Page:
Ventilator-associated pneumonia (VAP) is an infection of lung parenchyma occurring 48-72 h or more after intubation due to organisms incubating at the time mechanical ventilation (MV) was commenced. [1] It is the most common nosocomial infection encountered in the intensive care unit (ICU), with 9-28% of all intubated patients developing VAP. [2],[3] Intubation independently increases the risk of developing nosocomial pneumonia at least seven-fold, with a peak in incidence occurring around day 5 of ventilation. [4] VAP may be early - onset, when it occurs during the first 4 days of MV, less severe, better prognosis, but late onset VAP, when it develops 5 or more days after initiation of MV, which is caused by multi-drug resistant pathogens and associated with increased morbidity and mortality. Most cases seem to result from aspiration of pathogenic microorganisms that commonly colonizes the oropharyngeal airway of the critically ill patient. Risk factor of VAP includes: (i) Increase the risk of colonization by potential pathogens (e.g. prior antibiotic therapy, contaminated ventilator circuits, decreased gastric acidity), (ii) increased possibility of aspiration of oropharyngeal contents into the lower respiratory tract (e.g. intubation, decrease level of consciousness, presence of nasogastric tube) and (iii) reduced host defense mechanism in the lung and permit overgrowth of aspirated pathogen (e.g. chronic obstructive pulmonary disease, old age, upper abdominal surgery) . Aspiration of oropharyngeal secretions into the bronchial tree is a major factor in the development of VAP. [5]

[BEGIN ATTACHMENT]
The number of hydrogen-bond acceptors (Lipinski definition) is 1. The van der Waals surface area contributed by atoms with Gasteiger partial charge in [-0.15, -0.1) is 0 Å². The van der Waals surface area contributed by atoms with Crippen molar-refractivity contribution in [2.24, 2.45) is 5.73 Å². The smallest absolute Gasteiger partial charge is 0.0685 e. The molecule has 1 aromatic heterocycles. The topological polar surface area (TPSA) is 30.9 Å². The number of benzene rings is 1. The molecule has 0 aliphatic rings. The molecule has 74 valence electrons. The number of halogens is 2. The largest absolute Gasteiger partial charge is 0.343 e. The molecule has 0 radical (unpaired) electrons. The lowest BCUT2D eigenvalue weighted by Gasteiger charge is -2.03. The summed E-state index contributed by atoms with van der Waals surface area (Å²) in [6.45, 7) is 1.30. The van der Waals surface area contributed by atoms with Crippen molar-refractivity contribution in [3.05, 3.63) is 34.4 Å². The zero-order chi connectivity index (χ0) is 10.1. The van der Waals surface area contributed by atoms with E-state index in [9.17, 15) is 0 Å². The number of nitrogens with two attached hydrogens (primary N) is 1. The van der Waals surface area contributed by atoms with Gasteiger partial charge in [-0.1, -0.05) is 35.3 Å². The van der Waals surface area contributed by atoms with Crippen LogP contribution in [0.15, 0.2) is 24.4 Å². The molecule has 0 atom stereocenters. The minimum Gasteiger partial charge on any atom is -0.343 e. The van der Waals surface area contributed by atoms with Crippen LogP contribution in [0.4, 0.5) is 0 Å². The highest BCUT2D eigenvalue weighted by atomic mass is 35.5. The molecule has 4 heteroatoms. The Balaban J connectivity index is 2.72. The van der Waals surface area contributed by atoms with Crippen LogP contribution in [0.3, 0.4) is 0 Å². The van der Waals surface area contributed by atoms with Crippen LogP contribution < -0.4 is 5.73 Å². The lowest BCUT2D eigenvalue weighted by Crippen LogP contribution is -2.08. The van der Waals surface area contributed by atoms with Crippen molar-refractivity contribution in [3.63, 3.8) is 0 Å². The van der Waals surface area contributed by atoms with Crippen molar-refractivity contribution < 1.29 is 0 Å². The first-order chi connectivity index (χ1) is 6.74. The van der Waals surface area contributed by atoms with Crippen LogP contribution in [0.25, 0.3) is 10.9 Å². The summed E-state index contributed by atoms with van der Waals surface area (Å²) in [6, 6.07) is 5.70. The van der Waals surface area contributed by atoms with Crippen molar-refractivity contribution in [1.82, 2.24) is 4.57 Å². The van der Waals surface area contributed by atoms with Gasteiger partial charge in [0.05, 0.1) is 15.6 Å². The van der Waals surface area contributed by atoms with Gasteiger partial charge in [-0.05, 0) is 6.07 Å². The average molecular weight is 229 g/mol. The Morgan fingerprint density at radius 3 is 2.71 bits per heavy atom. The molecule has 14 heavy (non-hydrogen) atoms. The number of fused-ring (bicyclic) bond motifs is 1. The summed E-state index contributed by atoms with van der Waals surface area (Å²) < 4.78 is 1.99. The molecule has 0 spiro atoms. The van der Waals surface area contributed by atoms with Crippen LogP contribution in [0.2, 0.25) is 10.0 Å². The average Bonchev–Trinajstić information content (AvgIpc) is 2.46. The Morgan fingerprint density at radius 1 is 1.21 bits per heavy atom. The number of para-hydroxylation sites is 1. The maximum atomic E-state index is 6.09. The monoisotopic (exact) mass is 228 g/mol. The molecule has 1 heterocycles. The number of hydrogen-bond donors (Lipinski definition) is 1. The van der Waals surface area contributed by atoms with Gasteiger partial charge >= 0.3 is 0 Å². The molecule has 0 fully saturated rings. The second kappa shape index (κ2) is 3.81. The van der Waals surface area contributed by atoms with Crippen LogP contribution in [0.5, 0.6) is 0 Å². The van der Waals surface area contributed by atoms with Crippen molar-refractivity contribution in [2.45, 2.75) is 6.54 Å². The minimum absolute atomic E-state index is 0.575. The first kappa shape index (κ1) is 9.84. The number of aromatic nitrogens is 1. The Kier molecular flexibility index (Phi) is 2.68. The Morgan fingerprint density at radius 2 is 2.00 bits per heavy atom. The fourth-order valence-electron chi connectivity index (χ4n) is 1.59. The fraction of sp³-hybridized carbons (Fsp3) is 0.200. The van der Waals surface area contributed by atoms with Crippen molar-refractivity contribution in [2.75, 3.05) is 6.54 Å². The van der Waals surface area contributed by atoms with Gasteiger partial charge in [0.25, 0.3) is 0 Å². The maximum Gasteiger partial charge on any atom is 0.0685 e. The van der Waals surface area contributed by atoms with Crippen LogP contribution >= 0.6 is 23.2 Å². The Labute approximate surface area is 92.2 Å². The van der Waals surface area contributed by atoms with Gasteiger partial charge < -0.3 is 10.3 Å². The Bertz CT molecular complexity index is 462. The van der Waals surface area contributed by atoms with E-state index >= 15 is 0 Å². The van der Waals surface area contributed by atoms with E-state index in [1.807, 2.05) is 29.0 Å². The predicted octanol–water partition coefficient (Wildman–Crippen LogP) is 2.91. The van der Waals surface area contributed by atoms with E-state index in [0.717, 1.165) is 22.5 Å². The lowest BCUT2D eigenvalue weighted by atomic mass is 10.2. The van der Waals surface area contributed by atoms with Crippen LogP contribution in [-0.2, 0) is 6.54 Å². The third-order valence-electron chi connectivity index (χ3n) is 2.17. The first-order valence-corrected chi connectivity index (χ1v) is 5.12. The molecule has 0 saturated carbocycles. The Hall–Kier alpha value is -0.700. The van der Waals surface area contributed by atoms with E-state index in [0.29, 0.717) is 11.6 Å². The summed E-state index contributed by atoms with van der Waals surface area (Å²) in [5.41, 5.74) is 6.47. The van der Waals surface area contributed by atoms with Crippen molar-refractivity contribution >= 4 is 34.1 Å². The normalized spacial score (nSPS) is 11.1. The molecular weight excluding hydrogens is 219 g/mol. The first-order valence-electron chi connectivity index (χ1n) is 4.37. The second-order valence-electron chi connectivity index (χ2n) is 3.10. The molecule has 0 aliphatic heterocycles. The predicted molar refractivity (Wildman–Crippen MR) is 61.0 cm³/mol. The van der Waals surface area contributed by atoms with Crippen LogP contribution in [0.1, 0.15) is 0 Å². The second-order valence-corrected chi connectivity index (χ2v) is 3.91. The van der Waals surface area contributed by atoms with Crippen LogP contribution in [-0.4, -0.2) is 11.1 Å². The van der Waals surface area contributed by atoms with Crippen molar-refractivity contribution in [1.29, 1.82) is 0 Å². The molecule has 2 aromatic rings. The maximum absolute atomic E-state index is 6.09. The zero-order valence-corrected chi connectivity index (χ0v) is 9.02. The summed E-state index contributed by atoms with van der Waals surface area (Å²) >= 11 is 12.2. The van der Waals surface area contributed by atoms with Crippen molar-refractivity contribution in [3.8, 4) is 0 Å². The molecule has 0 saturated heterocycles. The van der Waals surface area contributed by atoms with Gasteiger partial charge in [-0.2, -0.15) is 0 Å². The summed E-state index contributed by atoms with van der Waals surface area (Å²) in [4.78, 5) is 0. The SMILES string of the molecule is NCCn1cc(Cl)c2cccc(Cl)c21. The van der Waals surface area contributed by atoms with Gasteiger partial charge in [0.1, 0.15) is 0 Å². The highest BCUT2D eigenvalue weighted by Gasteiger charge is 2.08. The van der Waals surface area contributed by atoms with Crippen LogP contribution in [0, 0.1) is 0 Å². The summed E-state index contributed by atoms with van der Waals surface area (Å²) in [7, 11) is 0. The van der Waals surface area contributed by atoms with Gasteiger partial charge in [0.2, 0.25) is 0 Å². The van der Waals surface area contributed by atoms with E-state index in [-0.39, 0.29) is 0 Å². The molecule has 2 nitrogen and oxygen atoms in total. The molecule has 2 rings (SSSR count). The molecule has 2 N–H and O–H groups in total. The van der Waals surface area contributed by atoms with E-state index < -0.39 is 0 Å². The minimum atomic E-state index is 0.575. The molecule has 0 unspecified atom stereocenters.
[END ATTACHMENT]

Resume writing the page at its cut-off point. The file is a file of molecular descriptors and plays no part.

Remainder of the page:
Common pathogens include aerobic Gram-negative bacilli, such as Pseudomonas aeruginosa,  Escherichia More Details coli, Klebsiella pneumoniae and Acinetobacter spps. Among Gram-positive cocci, Staphylococcus aureus is more common. Simple measures to decrease the incidence of aspiration like minimal use of proton pump inhibitor, H2 antagonist or reduce the burden of colonization of the oropharynx may aid in the prevention of VAP. A favorable outcome seems to be more likely if appropriate antibiotics are given in a timely manner. This study was conducted to detect bacteriological profile of VAP and to determine the antibiotic sensitivity pattern of bacteriological isolates along with their resistance pattern.


  Materials and Methods Top


This prospective observational study was conducted from January 2013 to May 2014 in patients admitted in critical care units of our tertiary care hospital who were on MV and showed clinical suspicion of VAP. Any patient with modified clinical pulmonary infection score >6 [6],[7] and quantitative culture of endotracheal aspirate with growth thresholds ≥10 5 CFU/ml was taken as a case of VAP.

After selection of patients, aspirates were obtained with a sterile precaution using a 22 inch, no 14 Fr suction catheter and were transported immediately to the microbiological laboratory for processing. The samples were inoculated on Sheep Blood agar, Chocolate agar, and MacConkey agar. All the plates were incubated overnight aerobically at 37° C. Bacterial isolates were identified by standard identification protocol.